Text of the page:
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Posted at 02:41 PM ET, 05/25/2011

A dark horse at No. 6?

The Wizards certainly need to get some defensive-minded players in the draft or free agency, which explains their interest in San Diego State swingman Kawhi Leonard, Texas forward Tristan Thompson or Markieff Morris from Kansas at sixth. But I had a recent conversation with an NBA assistant general manager who quickly offered another alternative: Florida State junior forward Chris Singleton.


I’m a modern day Scottie Pippen. (Charles Rex Arbogast - AP)
Now Singleton is expected to go anywhere from the late lottery to 20th, so six might seem to be a tad high, since he might very well be around when the Wizards draft at 18th. But the assistant GM countered that Singleton wouldn’t last that long and the Wizards should scoop him at the first opportunity. “Look,” he said, “the Wizards need help on defense. You’d have [JaVale] McGee, [John] Wall and Singleton, length and athleticism at center, point guard and the wing. Defensively, they’d be tough.”

They would be better on the defensive end with Singleton, especially if you ask Singleton, who wasn’t short on confidence at the NBA combine in Chicago last week. He boldly proclaimed himself to be “a modern-day Pippen.”

“Because I can do everything,” Singleton said. “I really do believe that. I believe I can pass. I believe I can play defense. I think I’m the perfect role player. If I’m meant to be a star, I’ll be a star. But it all depends on the team and the situation. I feel like I’m the perfect guy in any system.”

Comparing yourself to a Hall of Famer with six championship rings before you put on an NBA uniform is pretty audacious, but Singleton has earned a reputation for being one of the best perimeter defenders in the upcoming draft. He’s 6-feet-9 with a 7-1 wingspan and considerable pride on the one side of the floor that really produces wins in the NBA.

“I’m one of those players, I don’t like to lose. Everybody wants to win, but I don’t want to lose,” Singleton said. “If my man beats me, I feel like I’m letting my team down. Every time you step on the court, it’s one-on-one, between me and my man, at some point in the game and I feel like if you hold him, you’re good.”

When asked what position he can defend in the NBA, Singleton replied, “One through four.”

Singleton gained great confidence in his defensive ability last summer, when he participated on the USA Basketball select team of college players — such as BYU’s Jimmer Fredette, Duke’s Kyle Singler and Nolan Smith and Connecticut’s Kemba Walker — who scrimmaged the eventual gold-medal winner at the World Championships in Turkey. Singelton said that he found himself guarding Kevin Love, Kevin Durant, Rudy Gay, Derrick Rose, Russell Westbrook, Rajon Rondo and Chauncey Billups. “I guarded every single one of them. And I feel they didn’t do as much damage against me as other people,” Singleton said. “We had a good couple of scrimmages and we were going back and forth. We never felt like we were going to blow us out. I was on everybody. And they are considered some of the top 50 guys in the league.”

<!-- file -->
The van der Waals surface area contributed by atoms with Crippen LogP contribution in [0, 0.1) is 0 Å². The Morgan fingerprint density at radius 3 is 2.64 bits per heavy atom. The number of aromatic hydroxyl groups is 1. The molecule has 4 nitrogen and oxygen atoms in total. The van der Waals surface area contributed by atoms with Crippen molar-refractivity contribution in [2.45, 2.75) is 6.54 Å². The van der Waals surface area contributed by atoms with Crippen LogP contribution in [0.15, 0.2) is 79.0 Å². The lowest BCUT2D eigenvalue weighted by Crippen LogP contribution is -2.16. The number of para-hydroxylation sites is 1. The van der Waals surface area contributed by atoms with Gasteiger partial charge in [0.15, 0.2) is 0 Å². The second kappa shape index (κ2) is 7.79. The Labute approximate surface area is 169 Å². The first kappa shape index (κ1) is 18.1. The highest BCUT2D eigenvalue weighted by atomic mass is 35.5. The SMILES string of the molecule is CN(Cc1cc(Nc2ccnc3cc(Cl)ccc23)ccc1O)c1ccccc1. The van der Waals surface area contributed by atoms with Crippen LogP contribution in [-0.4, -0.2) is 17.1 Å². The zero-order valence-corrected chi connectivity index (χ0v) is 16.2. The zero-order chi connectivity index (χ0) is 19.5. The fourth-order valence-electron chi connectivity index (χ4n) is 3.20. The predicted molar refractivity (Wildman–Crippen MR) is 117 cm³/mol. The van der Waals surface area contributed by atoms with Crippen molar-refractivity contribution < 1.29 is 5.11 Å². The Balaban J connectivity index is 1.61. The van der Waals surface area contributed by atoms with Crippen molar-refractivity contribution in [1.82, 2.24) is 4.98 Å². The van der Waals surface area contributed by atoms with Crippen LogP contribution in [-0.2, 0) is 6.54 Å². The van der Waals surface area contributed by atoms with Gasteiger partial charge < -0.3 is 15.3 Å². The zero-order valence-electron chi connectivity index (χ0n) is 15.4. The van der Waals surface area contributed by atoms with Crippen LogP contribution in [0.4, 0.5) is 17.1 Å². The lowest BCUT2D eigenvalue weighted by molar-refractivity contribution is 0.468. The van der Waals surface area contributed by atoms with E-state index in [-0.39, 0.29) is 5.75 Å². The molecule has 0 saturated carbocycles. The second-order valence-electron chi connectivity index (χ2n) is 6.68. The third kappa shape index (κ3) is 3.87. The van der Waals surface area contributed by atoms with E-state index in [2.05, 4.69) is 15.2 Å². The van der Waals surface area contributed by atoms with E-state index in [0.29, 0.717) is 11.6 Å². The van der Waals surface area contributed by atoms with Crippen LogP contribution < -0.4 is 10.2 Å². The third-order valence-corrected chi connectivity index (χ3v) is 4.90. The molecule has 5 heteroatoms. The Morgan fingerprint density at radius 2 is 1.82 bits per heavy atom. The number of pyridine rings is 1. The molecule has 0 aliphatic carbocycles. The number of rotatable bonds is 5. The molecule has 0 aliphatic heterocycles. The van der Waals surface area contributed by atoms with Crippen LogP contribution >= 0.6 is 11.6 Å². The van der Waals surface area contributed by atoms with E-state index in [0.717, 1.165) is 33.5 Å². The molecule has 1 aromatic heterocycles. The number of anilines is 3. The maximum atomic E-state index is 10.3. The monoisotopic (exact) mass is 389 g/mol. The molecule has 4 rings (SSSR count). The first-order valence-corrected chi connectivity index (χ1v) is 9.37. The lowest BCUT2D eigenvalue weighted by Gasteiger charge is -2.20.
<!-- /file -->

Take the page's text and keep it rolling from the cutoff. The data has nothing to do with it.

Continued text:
The assistant GM witnessed Singleton during the Team USA camps and concurred that he never backed down from the challenges. The question for Singleton is what position he’ll play and whether he has the ability to score. He averaged just 13.1 points, but the Seminoles played a low-possession slow-down game that led to few big scoring nights. He also missed nearly five weeks because of a right foot injury and wasn’t at full strength when he returned for the NCAA Tournament..

“Some people don’t think I can score the ball, because of me not taking enough shots, but I feel like I can score the ball. I just have to go out there and score the ball,” Singleton said. “I feel like I’m the most versatile player in the draft. I feel like I’ve got post moves, I got midrange and I can shoot the ball.”

“Like I have been telling some teams, on our team at Florida State, I felt like ‘Who was our scorer?’ I mean, everybody pointed at me, but if I went out there and had a bad shooting night, I think that sometimes we wouldn’t have had enough firepower to come back,” he said. “We were always a good defensive team, so I felt like if we kept close, and I feel like I’m a clutch player, so if the ball was in my hands it was going to get made at the end. I felt like if we kept it close, we were better off winning that way.”

Six still feels like a bit of a reach, but if Singleton is still around at 18...

By  |  02:41 PM ET, 05/25/2011

 
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